MANY years ago, on the outskirts of Salamanca in the Spanish countryside, I visited a cathedral, or what there was of it – a stone foundation and some Corinthian pillars.
Salamanca also has another old cathedral that never quite made it, although there is substantially more of it than the one I discovered in the middle of nowhere.
Either way, Brisbane’s unfinished cathedral has even less than either of them. Only two perimeter walls are left, standing testament to what was once a grand vision.
Across the road from Centenary Place where the City and the Valley meet, is a grand stone wall which is such a curiosity it just begs for its story to be told.
There is a sign on one section of the wall that briefly outlines its story.
This beautiful wall, which now encloses part of the Cathedral Place residential development, is all that is left of Archbishop James Duhig’s dream to build the finest cathedral in Brisbane and indeed, the largest of any denomination in the Southern Hemisphere.
The story goes like this:
The site was known as Duncan’s Hill, named after Brisbane’s first Collector of Customs, William Augustine Duncan, who built a single-storey Tuscan-style home which he called Dara around 1850.
It was acquired by the Catholic Church in the 1860s and became the home of Bishop James Quinn and later, Archbishop Robert Dunne.
In 1891, Dara was demolished and replaced with a much grander residence befitting an archbishop and in 1917, James Duhig, succeeded Dunne as the Roman Catholic Archbishop of Brisbane.
He decided that his own address was the perfect site for a new cathedral and engaged his architect, Jack Hennessy of the Sydney firm Hennessy and Hennessy, to draw up plans for a massive Renaissance basilica.
As Duhig had already successfully completed a number of projects, including churches, hospitals and schools, in the Brisbane area, it probably didn’t seem too far-fetched an idea at the time.
A deal was done with Brisbane City Council, which accepted the donation of land to widen Ann Street in exchange for permission to build a retaining wall along Ann Street in front Dara, which was marked for demolition.
The council also resumed land in front of the proposed cathedral’s forecourt for a park which it called Centenary Place, in 1924. (see Day 34)
The good archbishop moved out of his comfortable home in February 1927, and in June, turned the first sod on the site of his grand cathedral, assisted by the Mayor of Brisbane William Jolly, and a leading benefactor and Valley department store owner T. C. Beirne (perhaps Day 34: Centenary Place should have been called Burns, Byrnes, Beirnes!!).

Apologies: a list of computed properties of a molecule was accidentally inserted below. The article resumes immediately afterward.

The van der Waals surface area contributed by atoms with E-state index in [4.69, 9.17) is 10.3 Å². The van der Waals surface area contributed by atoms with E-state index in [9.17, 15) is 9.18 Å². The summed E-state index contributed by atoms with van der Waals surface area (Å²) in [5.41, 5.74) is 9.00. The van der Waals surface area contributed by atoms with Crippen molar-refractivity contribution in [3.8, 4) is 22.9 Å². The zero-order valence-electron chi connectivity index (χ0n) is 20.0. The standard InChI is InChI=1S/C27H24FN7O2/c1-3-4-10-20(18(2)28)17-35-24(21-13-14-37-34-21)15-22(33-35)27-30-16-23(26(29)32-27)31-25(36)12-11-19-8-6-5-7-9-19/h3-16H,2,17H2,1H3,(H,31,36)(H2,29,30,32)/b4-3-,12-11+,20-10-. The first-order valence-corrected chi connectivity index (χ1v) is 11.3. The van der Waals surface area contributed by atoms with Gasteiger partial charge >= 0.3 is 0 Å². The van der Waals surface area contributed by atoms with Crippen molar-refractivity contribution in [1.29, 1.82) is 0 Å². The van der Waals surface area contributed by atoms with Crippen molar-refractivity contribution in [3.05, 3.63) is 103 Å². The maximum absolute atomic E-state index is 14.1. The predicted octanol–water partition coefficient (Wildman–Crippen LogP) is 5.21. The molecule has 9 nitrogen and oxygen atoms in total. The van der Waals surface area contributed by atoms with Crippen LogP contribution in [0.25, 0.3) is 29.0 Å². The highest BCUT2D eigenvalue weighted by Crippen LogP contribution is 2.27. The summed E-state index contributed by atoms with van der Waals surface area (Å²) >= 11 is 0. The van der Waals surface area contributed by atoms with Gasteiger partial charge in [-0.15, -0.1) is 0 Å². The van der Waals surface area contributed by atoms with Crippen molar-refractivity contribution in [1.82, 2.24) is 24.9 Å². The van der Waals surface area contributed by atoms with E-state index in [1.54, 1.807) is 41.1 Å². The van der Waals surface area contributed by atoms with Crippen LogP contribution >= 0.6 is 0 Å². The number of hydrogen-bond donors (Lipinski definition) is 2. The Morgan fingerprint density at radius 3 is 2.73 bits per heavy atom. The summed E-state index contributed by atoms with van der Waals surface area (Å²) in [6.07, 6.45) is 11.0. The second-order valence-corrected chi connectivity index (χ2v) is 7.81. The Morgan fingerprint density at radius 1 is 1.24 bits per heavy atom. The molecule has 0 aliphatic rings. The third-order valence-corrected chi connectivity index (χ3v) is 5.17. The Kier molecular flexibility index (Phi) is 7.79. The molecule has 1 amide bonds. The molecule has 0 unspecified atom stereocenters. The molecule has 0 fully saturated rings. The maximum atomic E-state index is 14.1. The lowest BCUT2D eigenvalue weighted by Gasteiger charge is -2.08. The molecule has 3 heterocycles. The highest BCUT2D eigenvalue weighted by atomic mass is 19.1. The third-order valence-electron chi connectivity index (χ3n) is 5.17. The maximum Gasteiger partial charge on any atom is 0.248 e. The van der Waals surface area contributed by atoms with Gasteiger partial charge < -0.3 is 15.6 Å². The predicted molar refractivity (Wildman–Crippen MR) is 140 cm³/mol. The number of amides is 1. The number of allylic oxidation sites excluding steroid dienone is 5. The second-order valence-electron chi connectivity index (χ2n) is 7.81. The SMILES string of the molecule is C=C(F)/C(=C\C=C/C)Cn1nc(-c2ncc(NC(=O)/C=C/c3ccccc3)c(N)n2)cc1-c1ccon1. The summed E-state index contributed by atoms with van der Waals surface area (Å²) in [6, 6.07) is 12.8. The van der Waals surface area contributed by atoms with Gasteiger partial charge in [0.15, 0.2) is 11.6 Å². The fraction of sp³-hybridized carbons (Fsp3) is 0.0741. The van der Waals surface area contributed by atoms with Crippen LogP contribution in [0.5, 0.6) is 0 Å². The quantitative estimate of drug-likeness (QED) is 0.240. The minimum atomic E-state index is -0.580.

At the end of 1928, the foundation stones for the Holy Name of Jesus Cathedral were dedicated in an impressive ceremony that drew a crowd of thousands including national church and political leaders.
Marble and soil from the catacombs in Rome and Irish soil were buried under the foundation stones as well as newspapers and coins.
The fanfare though wasn’t enough to stave off the Great Depression which hit soon after and construction came to an end. There wasn’t enough money around for Renaissance cathedrals.
Archbishop Duhig wasn’t about to give up just yet though, and ordered completion of the crypt which opened for worship in 1935.
And that was the end of it. What little remained of the dream died with Duhig in 1965 and the Holy Name Cathedral’s foundation stones are now at St Stephen’s Cathedral in Elizabeth Street.
The Catholic Church sold the land in 1985 and in 1992 the crypt was demolished, leaving only the beautiful stone walls with a few grottos to show for the grand aspirations of the 1920s.
Mr Hennessy, by the way, sued for unpaid fees in 1949.
In 1999, a development company came up with a new vision for Cathedral Place and the 1.5ha site was turned over to a residential development which kept only the name – and the walls.
As a nod to the past, the apartment blocks around a central swimming pool were called Notre Dame, Cambridge, Oxford, Sandringham, Westminster, Kensington, Canterbury and Duhig.
St Stephen’s Cathedral in Elizabeth Street has remained the seat of the Catholic Archbishop of Brisbane. And that’s another story.